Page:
[RFI] Re: Interference Database - Ether RFI

Jim Brown jim at audiosystemsgroup.com
Sat Jul 31 19:37:57 EDT 2004

DK1MAX posted a day or two ago about an interfernce database he was setting up. My 
post was a response to that.

I've not run into problems with Ethernet receiving RFI, but I certainly do hear the Ethernet on 
the the ham bands. While all of my machines have 100BaseT cards, the connection to 
routers for cable and DSL modems work at 10BaseT. That traffic seems to be the worst on 
the HF bands. 


On Sat, 31 Jul 2004 15:02:00 -0400, Martin Ewing wrote:

>Did I miss something on the list?  What database is this?  I am also 
>interested in Ethernet RFI, and I have a small article on it at 
>http://www.aa6e.net/aa6e/rfi/index.html.  If you look closely, there are 
>birdies at least every 32 kHz on 100baseT, detectable all the way up 
>into GHz territory.  Some are much worse that others, e.g., multiples of 
>25 MHz.
>I agree that ferrites help a lot, maybe 6-8 turns on a type 43 toroid 
>core.  Resonance of Ether runs at HF wavelengths can lead to problems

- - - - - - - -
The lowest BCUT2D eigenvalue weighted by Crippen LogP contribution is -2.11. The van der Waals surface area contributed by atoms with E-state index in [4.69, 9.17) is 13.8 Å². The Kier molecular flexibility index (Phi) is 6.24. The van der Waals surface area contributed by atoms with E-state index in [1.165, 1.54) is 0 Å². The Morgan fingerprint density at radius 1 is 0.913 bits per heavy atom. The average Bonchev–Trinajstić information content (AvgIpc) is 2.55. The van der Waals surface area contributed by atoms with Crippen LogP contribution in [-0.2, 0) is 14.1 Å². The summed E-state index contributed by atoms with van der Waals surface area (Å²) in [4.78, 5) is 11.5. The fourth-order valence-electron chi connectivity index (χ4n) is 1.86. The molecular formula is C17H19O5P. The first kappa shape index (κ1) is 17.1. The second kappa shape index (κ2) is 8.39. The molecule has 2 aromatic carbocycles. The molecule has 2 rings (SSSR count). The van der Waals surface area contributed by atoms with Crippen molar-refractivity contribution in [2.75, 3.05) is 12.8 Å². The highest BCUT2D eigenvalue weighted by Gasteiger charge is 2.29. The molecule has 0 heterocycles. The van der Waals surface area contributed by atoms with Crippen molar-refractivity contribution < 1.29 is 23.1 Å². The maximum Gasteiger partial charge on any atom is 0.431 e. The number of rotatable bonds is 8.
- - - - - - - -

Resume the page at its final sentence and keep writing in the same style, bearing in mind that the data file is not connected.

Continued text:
>that can kill your Ethernet ports.  (I've done it with 100 Watts on 80 
>M.)  I  try to use shielded twisted pair (STP) instead of UTP.  More 
>than that, I'm mostly switching to WiFi networking around the house. 
>Martin, AA6E
>> Subject:
>> [RFI] Intereference Database
>> From:
>> "Jim Brown" <jim at audiosystemsgroup.com>
>> Date:
>> Fri, 30 Jul 2004 11:35:15 -0500
>> To:
>> "RFI List" <rfi at contesting.com>, "dk1max at darc.de" <dk1max at darc.de>
>>I think this database could be a lot more useful if it listed specific "birdie" or 
>>carrier frequencies and cross referenced to specific equipment or 
>>equipment types that produce those frequencies. 
>>For example, I've tracked down specific frequencies in several HF CW 
>>bands that are produced by the 10BaseT Ethernet gear in my office. They 
>>3511, 10106, 14029, 14030, 21052, and 28014.  I'm sure there are other 
>>frequencies associated with 10BaseT, but I'm a CW guy and this is what I've 
>>found.  :)  
>>I've also learned that much of this is radiated by the CAT5 cable as a 
>>common mode signal, and that it can be significantly attenuated by winding 
>>the CAT5 cable around a ferrite core to form a choke. 
>>Jim Brown  K9YC

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